The patient was discharged home 15 days after his operation. His repeat CT angiogram showed improvement in the aortic contour diameter (figure 2). Follow-up reviews in the vascular clinic and in the infectious diseases’ clinic were very satisfactory. His CRP downtrended steadily to 17 mg/L after 9 months of treatment and eventually normalised at 17 months.


The majority of mycotic aneurysms are caused by gram-positive bacteria such as Staphylococcus species, Enterococcus species and Streptococcus pneumoniae. Other common pathogens include non-typhoidal Salmonella species. E. coli is considered a rare cause of this condition alongside with Haemophilus species, anaerobes and mycobacteria.1 5

Four cases of E. coli mycotic aneurysms have been reported. Two cases reported non-aortic mycotic aneurysms in the subclavian and internal carotid arteries.4 Multiresistant E. coli was cultured in three cases. Diagnoses were delayed in three cases and only two cases survived. The reported case without diagnostic delay involved an inpatient awaiting type 3a dissecting aneurysm repair. This patient experienced low-grade fevers for 2 weeks, which escalated while awaiting surgery. An extended spectrum beta-lactamase producing E. coli was grown in the blood culture and there was an acute expansion of the aneurysm on repeat CT.6 All three reported cases which had delayed diagnoses involved persistent fevers despite at least 2 weeks of antibiotics treatment.1 4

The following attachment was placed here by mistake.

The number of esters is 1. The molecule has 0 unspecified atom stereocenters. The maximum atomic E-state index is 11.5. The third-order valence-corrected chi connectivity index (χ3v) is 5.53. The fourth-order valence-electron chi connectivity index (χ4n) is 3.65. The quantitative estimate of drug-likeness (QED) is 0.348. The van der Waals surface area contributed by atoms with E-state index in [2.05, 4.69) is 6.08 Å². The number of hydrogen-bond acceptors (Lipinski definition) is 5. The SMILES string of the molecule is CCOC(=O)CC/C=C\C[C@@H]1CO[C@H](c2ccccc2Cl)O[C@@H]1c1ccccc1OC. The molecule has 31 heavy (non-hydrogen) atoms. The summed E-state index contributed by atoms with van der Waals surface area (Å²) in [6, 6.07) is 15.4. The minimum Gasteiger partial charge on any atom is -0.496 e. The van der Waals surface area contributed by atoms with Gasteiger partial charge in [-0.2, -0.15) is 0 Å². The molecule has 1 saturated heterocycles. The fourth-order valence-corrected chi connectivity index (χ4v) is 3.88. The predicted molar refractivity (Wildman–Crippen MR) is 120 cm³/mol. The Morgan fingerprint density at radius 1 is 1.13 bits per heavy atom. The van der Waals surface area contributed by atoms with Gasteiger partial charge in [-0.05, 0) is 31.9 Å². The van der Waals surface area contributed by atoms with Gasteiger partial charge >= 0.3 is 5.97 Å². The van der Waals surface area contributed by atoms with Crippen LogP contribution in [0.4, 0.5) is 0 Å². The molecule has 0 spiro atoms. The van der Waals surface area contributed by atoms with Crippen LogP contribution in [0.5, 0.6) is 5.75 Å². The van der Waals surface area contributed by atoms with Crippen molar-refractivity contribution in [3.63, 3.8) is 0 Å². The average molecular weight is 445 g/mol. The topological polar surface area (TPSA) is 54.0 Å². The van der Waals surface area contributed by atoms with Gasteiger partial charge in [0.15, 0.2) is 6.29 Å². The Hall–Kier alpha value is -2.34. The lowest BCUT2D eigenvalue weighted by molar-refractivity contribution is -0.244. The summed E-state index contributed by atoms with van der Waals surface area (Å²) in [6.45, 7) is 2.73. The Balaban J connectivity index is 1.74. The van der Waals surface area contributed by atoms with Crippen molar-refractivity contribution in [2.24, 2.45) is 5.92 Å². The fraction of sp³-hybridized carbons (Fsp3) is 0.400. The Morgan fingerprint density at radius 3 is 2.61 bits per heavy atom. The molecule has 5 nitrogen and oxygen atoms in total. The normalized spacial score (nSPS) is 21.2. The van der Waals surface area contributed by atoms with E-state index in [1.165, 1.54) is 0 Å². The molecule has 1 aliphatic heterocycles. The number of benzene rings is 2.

An infected aneurysm occurs when the intima layer becomes diseased and bacteria then passes through into the deeper layers of the arterial wall. The bacteria proliferate and suppurate causing localised perforation and at times, a pseudoaneurysm forms as the wall degenerates. Atherosclerosis has been linked with the formation of mycotic aneurysm and hence, the aorta is commonly affected. However, mycotic aneurysms can also occur despite the absence of significant atherosclerosis.3

In this case, it is not determined if our patient had a pre-existing aneurysm which became infected or if his aneurysm was caused by the E. coli infection. There is a possibility that he may have had an aneurysm prior given the findings of a widened mediastinum on his CXR from 6 months before admission and had not been previously investigated. However, the management of his condition would have remained unchanged either way.